In this article, you will learn what is integration testing, the types of integration testing, and some best integration testing practices. Let’s start with the integration testing definition:
Integration testing is a software testing methodology where two already unit tested individual components are integrated, and the interface between them is tested for defaults. This technique is done after unit testing.
Why is integration testing done?
The objective is to combine unit tested components and build a program structure that has been designed in the first place and test whether it’s working in the required manner.
Types of integration testing:
We will now learn more about different integration testing approaches.
1. Top-Down Approach
Top-down integration testing is an incremental approach to the construction of software architecture.
Modules are integrated by moving downward through the control hierarchy, beginning with the main control module. Modules subordinate to the main control module are incorporated into the structure in either a depth-first or breadth-first manner.
Depth-first integration integrates all components on a primary control path of the program structures.
2. Bottom-up Approach
Bottom-up integration testing, as its name implies, begins construction and testing with atomic modules.
Because components are integrated from the bottom up, processing required for components subordinate to a given level is always available, and the need for stubs is eliminated.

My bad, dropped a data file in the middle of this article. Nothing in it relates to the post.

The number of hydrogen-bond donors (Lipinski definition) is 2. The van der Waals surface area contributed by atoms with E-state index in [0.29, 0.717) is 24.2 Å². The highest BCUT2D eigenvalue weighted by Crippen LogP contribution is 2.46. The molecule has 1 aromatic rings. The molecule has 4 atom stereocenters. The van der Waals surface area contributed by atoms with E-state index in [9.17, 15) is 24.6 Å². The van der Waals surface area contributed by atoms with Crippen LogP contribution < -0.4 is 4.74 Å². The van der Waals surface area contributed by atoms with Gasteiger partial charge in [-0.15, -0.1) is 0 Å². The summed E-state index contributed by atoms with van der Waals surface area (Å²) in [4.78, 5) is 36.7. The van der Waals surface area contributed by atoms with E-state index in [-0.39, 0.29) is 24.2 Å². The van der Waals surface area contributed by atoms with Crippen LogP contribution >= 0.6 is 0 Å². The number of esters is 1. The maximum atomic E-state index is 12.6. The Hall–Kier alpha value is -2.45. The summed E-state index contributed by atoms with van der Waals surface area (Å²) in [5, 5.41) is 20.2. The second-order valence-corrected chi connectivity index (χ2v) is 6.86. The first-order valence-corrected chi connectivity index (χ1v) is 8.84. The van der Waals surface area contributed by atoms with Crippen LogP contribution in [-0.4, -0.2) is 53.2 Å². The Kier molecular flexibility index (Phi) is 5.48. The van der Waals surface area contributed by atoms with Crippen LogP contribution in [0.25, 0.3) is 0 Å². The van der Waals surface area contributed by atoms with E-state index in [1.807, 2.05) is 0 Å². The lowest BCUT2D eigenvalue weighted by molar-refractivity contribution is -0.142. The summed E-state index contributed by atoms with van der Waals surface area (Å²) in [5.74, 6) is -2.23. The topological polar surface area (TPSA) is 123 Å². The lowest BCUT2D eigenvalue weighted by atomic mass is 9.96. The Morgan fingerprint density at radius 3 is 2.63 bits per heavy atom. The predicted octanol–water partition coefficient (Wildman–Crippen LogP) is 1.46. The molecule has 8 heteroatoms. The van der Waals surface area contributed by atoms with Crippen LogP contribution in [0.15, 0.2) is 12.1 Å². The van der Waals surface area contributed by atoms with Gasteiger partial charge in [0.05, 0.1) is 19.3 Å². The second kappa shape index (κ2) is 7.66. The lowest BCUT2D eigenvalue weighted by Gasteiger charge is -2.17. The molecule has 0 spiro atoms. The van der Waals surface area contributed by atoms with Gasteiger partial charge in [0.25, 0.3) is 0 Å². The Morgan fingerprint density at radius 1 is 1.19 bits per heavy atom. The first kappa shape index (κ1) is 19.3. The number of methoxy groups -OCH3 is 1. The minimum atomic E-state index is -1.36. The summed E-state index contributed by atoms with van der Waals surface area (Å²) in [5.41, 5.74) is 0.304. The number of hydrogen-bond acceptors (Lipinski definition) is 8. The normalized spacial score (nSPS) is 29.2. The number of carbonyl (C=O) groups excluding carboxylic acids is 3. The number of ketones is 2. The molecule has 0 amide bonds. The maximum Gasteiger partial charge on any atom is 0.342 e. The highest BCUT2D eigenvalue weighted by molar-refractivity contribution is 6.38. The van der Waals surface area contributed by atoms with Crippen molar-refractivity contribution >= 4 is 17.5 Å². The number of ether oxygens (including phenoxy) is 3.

A bottom-up integration strategy may be implemented with the following steps:
- Low -level components are combined into clusters that perform a specific software sub-function.
- A driver is written to coordinate test case input and output.
- The cluster is tested
- Drivers are removed, and clusters are combined moving upward in the program structure.
3. Sandwich / Hybrid Testing
In this top-down and bottom-up approach is combined, and testing is done. Thus, Sandwich testing has advantages of both the top-down testing as well as the bottom up.
4. Big Bang
This non-incremental integration approach is called a big band approach for integration testing. Sometimes there is a tendency to attempt non-incremental integration in which all the components are combined in advance, and the entire program is tested.
Why is non-incremental integration not good?
In these when a set of errors are encountered, correction becomes quite difficult as isolation of all components causes complications due to the vast expanse of the entire program.
Even when the errors are corrected, new ones appear, and the process continues in an endless loop.
Why is the incremental integration approach better?
In incremental integration the program is constructed and tested in small increments, while errors are easier to isolate and correct; the interface is more likely to be tested completely, and a systematic test approach may be applied.
An example of Integration Testing:
- A Media player where all the modules like audio, video, and various formats are combined and tested if the software is working correctly or not.
- A bike assembling where all components are integrated one by one or by big bang method and then tested if they are working in a required manner.
Some Integration Testing Tools:
- Citrus Integration Testing
- PeopleSoft PeopleTools 8.53
Want to know More? Start with the basics of testing: